Europa Europa: Catherine the Not-so-Great
May 29, 2012 | Douglas Davis
When Catherine Ashton arrived in Israel last month she was carrying an outsized bundle of political baggage. The European Union’s High Representative for Foreign Affairs and Security, who is leading the international talks with Iran over its nuclear ambitions, had ostensibly made the journey to assuage Israeli doubts about the effectiveness of the talks (and to avoid public ridicule).
After a bout of negotiations in April between Iranian officials and the P5+1 group – the five permanent members of the UN Security Council, plus Germany – she spoke enthusiastically about creating a “constructive dialogue”. In fact, the only tangible progress was an agreement to set the date (May 23) for their next meeting. Ashton’s mission to persuade the Israelis that the Iranians were not making monkeys of her negotiators, as they had with earlier European interlocutors, was not crowned with success.
Prime Minister Binyamin Netanyahu did not bother to hide his contempt for her efforts: The Iranians, he declared, were using the talks to play for time while they happily continued to enrich uranium. Similar messages were delivered by Defence Minister Ehud Barak, Foreign Minister Avigdor Liberman and Vice Prime Minister Shaul Mofaz. Barak was blunt: “Israel cannot afford to be duped,” he said, suggesting that Europeans might not mind being rolled over, but that was not an Israeli proclivity.
One subtext to the undiplomatic animosity was an event that occurred in the faraway south-western French town of Toulouse in March when a French jihadist of Algerian descent attacked a Jewish school, Otzar Hatorah, killing Rabbi Jonathan Sandler, his three-year-old and six-year-old sons, Gabriel and Arieh, and eight-year-old Miriam Monsonego, daughter of the school’s headmaster.
Ashton’s immediate reaction, which she delivered in Brussels at a conference on Palestinian refugees, was to compare the attack on Jewish children in Toulouse with “what is happening in Gaza and other places…” She also took the opportunity to remember Belgian school children who were killed in a bus crash in Switzerland, Norwegian youth who were killed by Anders Behring Breivik – and, for good measure, she chucked in the suffering children of the Syrian insurgency.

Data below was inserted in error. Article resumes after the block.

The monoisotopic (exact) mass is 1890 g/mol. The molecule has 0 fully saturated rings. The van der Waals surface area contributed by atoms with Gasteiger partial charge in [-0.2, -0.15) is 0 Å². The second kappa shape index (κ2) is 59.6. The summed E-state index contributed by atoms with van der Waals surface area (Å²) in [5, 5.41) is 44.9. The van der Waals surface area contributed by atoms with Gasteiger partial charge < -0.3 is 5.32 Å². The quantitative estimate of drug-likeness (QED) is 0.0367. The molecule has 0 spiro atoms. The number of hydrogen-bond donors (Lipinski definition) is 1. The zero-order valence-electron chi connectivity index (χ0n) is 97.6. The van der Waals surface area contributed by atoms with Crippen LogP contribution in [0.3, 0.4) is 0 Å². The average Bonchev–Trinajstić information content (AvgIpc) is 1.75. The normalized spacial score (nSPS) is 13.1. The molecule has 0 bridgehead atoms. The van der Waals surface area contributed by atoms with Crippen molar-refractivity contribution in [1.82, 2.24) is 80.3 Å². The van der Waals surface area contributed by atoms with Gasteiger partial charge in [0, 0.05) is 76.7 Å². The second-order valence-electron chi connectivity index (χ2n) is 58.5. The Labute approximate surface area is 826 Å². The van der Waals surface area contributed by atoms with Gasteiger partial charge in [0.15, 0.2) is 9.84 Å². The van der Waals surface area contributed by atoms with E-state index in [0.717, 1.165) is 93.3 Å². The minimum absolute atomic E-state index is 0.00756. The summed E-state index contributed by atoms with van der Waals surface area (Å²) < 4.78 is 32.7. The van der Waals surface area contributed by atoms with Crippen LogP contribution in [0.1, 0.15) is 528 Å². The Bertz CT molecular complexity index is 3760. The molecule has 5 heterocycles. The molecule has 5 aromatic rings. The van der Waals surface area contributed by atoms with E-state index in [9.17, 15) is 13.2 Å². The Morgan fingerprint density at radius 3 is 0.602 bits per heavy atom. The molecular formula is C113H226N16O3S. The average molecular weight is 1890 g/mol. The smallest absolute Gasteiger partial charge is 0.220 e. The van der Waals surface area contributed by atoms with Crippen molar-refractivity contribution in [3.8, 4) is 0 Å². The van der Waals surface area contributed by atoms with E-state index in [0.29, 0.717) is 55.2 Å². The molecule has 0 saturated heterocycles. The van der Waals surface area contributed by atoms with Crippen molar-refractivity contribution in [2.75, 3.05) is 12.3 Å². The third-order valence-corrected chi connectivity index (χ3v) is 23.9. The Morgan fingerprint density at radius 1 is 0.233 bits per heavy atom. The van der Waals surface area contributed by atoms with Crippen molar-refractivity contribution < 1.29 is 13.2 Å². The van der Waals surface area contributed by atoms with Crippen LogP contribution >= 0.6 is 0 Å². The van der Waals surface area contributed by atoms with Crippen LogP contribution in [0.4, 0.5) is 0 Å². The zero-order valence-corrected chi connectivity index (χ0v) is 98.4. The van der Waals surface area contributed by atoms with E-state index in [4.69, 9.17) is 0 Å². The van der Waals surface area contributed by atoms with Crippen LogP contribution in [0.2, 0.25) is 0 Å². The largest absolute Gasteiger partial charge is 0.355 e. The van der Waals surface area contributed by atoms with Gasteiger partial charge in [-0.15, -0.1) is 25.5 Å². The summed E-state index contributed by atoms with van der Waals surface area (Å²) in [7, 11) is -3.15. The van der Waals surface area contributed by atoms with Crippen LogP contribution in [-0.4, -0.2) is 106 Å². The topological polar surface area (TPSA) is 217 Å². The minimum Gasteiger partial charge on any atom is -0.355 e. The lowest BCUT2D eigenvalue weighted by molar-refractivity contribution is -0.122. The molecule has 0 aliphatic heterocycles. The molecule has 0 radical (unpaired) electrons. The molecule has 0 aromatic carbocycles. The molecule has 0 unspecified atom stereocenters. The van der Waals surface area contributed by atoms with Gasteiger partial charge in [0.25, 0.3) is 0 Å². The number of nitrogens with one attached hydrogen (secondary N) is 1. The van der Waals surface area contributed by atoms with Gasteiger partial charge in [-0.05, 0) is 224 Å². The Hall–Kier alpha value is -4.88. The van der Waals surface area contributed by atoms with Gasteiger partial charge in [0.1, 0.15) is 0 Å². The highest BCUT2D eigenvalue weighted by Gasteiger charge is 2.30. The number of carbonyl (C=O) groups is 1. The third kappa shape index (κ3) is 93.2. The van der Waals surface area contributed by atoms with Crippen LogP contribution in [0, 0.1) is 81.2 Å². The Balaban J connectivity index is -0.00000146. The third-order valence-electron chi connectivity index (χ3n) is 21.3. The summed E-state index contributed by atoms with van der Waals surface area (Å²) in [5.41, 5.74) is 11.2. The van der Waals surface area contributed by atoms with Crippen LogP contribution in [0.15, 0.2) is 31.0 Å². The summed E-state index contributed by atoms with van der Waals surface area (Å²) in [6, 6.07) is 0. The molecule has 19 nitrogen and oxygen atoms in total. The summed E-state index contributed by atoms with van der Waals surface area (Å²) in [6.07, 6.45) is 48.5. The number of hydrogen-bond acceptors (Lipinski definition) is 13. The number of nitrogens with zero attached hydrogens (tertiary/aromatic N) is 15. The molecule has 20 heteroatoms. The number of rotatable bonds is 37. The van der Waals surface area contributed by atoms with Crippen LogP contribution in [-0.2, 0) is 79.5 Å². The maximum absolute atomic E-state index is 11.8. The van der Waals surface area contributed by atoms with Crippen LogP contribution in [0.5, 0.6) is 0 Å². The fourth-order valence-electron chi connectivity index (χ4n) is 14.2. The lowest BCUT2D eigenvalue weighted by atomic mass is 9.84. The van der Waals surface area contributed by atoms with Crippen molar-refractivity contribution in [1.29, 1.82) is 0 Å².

Not surprisingly, reaction in Israel was immediate and furious: “What gets me especially incensed,” said Netanyahu, “is the comparison between the targeted slaughter of children [in Toulouse] and the surgical, defensive activities of the Israel Defence Forces, which are meant to hit terrorists who use children for human shields.” Curiously, not one of the EU’s 27 member-states saw fit to raise a voice of protest.
If you haven’t heard of Catherine Ashton before, don’t be too hard on yourself. Few people have, even in Europe, where she holds what is arguably the most important political office on the Continent. Baroness Ashton of Upholland, as she is formally known, is virtually unknown.
But in so many ways, this faceless apparatchik is a symbol of the European malaise. A senior politician who has never stood for elective office, she has a CV that records her tenure as Treasurer of the UK’s Campaign for Nuclear Disarmament and member of a local health committee in Hertfordshire. Soon after Tony Blair became Prime Minister, she was plucked from obscurity and catapulted into the House of Lords. Ten years later, when it came to filling the newly created post of EU High Representative, she was pitch-forked into Brussels.
Ashton’s main qualification for the job was that she was not the leading candidate, David Miliband, then Britain’s skilled Foreign Secretary, who might have been a highly effective European Foreign Minister. By contrast, what made Ashton so attractive was that she was considered politically ineffectual and diplomatically inept. Unlike Miliband, she never could (and never would) pose a challenge to the foreign or defence ministers of any EU state.
Don’t just take my word for it. In a poll conducted among 324 senior policy-making officials in Brussels one year after her appointment, 69% ranked Ashton’s performance as “disappointing” or “below average”. Asked to grade European Commissioners on a scale of A to E, only Ashton received an E. Inge Grässle, a German centre-right member of the European Parliament, declared that Ashton is “simply out of her depth… totally on the wrong track”.
The Toulouse tragedy was not Ashton’s debut in Middle East affairs. In fact, her animus towards Israel informed her very first address to Members of the European Parliament in Strasbourg. She declared east Jerusalem, like the West Bank, to be “occupied territory”, demanded that Israel immediately lift the Gaza blockade, and expressed her opposition to the separation fence. All that, incidentally, without having visited the area. Ashton was clearly not seeking to win friends and influence Israelis, but she did have a sharp sense of what would play in Strasbourg.
Quite possibly, you need pay no attention to Catherine Ashton, who recently demanded an additional $75 million to run her fiefdom, even as Europe melts into an economic black hole. But in her role as leader of the P5+1, she embodies that toxic amalgam of pretension, hubris and ignorance which most undermines Israel’s belief in the prospects of international diplomatic attempts to avoid a military conflagration with Iran.